DIRECTV-Ready TV or external client: The facts, 2017 edition

It’s time to look once again at that eternal question: Should you use your smart TV as a DIRECTV client? I last addressed the question a little over 18 months ago and I concluded that it was still better to get a client box than use the built-in DIRECTV app on Sony, LG, and Samsung TVs. Is it time to change my opinion?

A little bit of background: I inadvertently bought one of the very first DIRECTV-Ready TVs back in 2011. I knew the functionality had been announced but Genies were very new back then (and in fact weren’t even called Genie yet.) I bought the TV because it seemed like a good combination of features and price. The DIRECTV software part came a little later.

That first client was, to be kind, not ready for prime time. It worked ok, but the user interface was blurry and slow, and some of the features didn’t work as well as the standalone boxes. It still required a wired connection so I put a client box there and never looked back.

A few years later… I was invited to play-test the first dual-core smart TVs with DIRECTV built in. The folks at DIRECTV knew of my struggles with the first-generation devices and wanted to show how much better they had gotten. They weren’t wrong. The user interface was identical to the standalone clients and the speed was much, much better. In fact if you want raw speed from a client you really need to be looking at the smart TVs and not the standalone clients, which aren’t any faster than they ever were.

So, should you use the smart TV instead of the client?
Believe it or not I still say no.

Here’s why: Even if your TV has Wi-Fi, it still won’t work wirelessly as a DIRECTV client. Period. That isn’t likely to change. You’re still going to have to run coaxial cable to the TV and then use an adapter to convert to Ethernet. That’s not likely to change either, at least not for a few years, and even then it’s likely that there will be some sort of pass/fail test to make sure it works. The adapter is smaller and cheaper than a client box but there’s not so much of a difference in the end.

Second, the “remote” experience on a smart TV isn’t as good. If you have a smart TV, you’re going to end up using two remotes. The DIRECTV remote has buttons the smart TV doesn’t, and the smart TV has buttons (like Smart Hub and Input) that the DIRECTV remote doesn’t. That’s right, on most smart TVs, the DIRECTV remote won’t change the input and there’s no way to get to Netflix or other services on the TV. It’s actually easier using a client box.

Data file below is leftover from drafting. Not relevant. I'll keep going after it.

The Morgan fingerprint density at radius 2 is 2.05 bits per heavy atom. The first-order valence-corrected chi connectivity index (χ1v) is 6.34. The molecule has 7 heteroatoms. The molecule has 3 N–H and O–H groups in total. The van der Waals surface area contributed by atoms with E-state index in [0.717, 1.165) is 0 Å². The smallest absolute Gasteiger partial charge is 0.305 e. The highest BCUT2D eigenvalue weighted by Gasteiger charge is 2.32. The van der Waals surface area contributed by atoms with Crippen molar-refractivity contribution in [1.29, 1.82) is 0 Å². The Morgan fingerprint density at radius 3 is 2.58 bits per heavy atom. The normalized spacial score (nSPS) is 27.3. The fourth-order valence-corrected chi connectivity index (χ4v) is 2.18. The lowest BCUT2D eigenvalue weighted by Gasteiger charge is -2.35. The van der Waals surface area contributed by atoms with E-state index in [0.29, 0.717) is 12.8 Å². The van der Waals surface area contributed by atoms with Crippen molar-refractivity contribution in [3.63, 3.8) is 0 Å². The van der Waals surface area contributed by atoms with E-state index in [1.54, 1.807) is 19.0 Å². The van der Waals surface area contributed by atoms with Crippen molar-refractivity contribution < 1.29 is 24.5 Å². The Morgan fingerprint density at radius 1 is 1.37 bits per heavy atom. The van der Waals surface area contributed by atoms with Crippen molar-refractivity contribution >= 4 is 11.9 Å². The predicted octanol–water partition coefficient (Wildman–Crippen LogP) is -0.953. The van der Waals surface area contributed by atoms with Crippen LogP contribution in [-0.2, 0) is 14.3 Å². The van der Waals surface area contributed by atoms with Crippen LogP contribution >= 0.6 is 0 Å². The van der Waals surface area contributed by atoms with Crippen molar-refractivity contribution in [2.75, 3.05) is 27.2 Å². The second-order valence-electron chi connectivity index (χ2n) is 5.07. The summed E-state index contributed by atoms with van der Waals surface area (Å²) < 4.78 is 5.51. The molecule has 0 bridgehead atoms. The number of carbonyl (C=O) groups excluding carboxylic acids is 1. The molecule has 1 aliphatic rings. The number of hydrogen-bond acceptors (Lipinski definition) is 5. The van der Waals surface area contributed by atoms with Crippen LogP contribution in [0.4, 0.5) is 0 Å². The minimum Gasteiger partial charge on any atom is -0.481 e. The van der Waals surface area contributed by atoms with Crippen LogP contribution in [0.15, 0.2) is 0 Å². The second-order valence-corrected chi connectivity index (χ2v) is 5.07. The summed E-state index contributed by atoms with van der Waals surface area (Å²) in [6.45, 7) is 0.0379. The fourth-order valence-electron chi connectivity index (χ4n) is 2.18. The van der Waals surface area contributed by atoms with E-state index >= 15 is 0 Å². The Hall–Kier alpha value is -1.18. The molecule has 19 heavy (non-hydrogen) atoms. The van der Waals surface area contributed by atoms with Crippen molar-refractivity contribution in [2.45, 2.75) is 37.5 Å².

Finally, there’s still the issue of long-term upgradeability. My 2011 “smart” TV is still a great TV, but there’s nothing smart about it. Samsung’s given up on updates, so it’s stuck with a purely 2013 mentality and that means it’s nowhere near as good as modern streaming hardware. Of course you could start with the built-in DIRECTV client and then change over to a “real” client later, but that’s a hassle and you’ll need to get one of the professionals at Solid Signal involved to help you make the swap. I think it’s better to just do it right the first time.

So, even though DIRECTV’s HD client hasn’t really changed in five years (although it has a more modern model number and a new logo) it’s still the best choice. The software is continually kept up to date and the hardware is fast enough that it isn’t a problem. The DIRECTV-Ready TV’s a great idea, but it never quite works as well as it should.

About the Author

Stuart Sweet
Stuart Sweet is the editor-in-chief of The Solid Signal Blog and a "master plumber" at Signal Group, LLC. He is the author of over 8,000 articles and longform tutorials including many posted here. Reach him by clicking on "Contact the Editor" at the bottom of this page.